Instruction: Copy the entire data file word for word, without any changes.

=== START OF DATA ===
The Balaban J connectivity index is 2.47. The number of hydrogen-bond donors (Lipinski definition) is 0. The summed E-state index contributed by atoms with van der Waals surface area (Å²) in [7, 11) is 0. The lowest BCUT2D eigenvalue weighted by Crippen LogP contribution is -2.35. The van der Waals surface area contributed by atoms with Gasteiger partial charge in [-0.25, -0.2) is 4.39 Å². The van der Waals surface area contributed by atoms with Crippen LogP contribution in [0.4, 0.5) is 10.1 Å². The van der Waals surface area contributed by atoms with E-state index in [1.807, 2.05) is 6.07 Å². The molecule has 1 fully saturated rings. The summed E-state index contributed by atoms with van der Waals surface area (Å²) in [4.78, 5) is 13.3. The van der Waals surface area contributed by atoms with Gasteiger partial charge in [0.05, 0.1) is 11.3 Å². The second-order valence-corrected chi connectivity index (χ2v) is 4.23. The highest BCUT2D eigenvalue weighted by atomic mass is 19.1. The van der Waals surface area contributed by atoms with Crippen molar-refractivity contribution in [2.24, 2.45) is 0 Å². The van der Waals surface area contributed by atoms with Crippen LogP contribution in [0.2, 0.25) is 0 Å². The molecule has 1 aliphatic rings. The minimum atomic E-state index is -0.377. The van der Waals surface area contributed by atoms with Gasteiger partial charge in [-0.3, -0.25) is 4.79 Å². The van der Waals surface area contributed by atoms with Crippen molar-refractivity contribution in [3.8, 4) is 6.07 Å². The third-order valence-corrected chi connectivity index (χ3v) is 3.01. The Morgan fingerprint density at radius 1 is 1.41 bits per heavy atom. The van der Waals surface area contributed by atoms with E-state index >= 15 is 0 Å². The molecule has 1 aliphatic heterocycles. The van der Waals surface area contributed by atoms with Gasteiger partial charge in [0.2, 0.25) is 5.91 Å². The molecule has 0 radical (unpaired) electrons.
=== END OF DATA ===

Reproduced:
The Balaban J connectivity index is 2.47. The number of hydrogen-bond donors (Lipinski definition) is 0. The summed E-state index contributed by atoms with van der Waals surface area (Å²) in [7, 11) is 0. The lowest BCUT2D eigenvalue weighted by Crippen LogP contribution is -2.35. The van der Waals surface area contributed by atoms with Gasteiger partial charge in [-0.25, -0.2) is 4.39 Å². The van der Waals surface area contributed by atoms with Crippen LogP contribution in [0.4, 0.5) is 10.1 Å². The van der Waals surface area contributed by atoms with E-state index in [1.807, 2.05) is 6.07 Å². The molecule has 1 fully saturated rings. The summed E-state index contributed by atoms with van der Waals surface area (Å²) in [4.78, 5) is 13.3. The van der Waals surface area contributed by atoms with Gasteiger partial charge in [0.05, 0.1) is 11.3 Å². The second-order valence-corrected chi connectivity index (χ2v) is 4.23. The highest BCUT2D eigenvalue weighted by atomic mass is 19.1. The van der Waals surface area contributed by atoms with Crippen molar-refractivity contribution in [2.24, 2.45) is 0 Å². The van der Waals surface area contributed by atoms with Crippen LogP contribution in [0.2, 0.25) is 0 Å². The molecule has 1 aliphatic rings. The minimum atomic E-state index is -0.377. The van der Waals surface area contributed by atoms with Gasteiger partial charge in [-0.3, -0.25) is 4.79 Å². The van der Waals surface area contributed by atoms with Crippen molar-refractivity contribution in [3.8, 4) is 6.07 Å². The third-order valence-corrected chi connectivity index (χ3v) is 3.01. The Morgan fingerprint density at radius 1 is 1.41 bits per heavy atom. The van der Waals surface area contributed by atoms with E-state index >= 15 is 0 Å². The molecule has 1 aliphatic heterocycles. The van der Waals surface area contributed by atoms with Gasteiger partial charge in [0.2, 0.25) is 5.91 Å². The molecule has 0 radical (unpaired) electrons.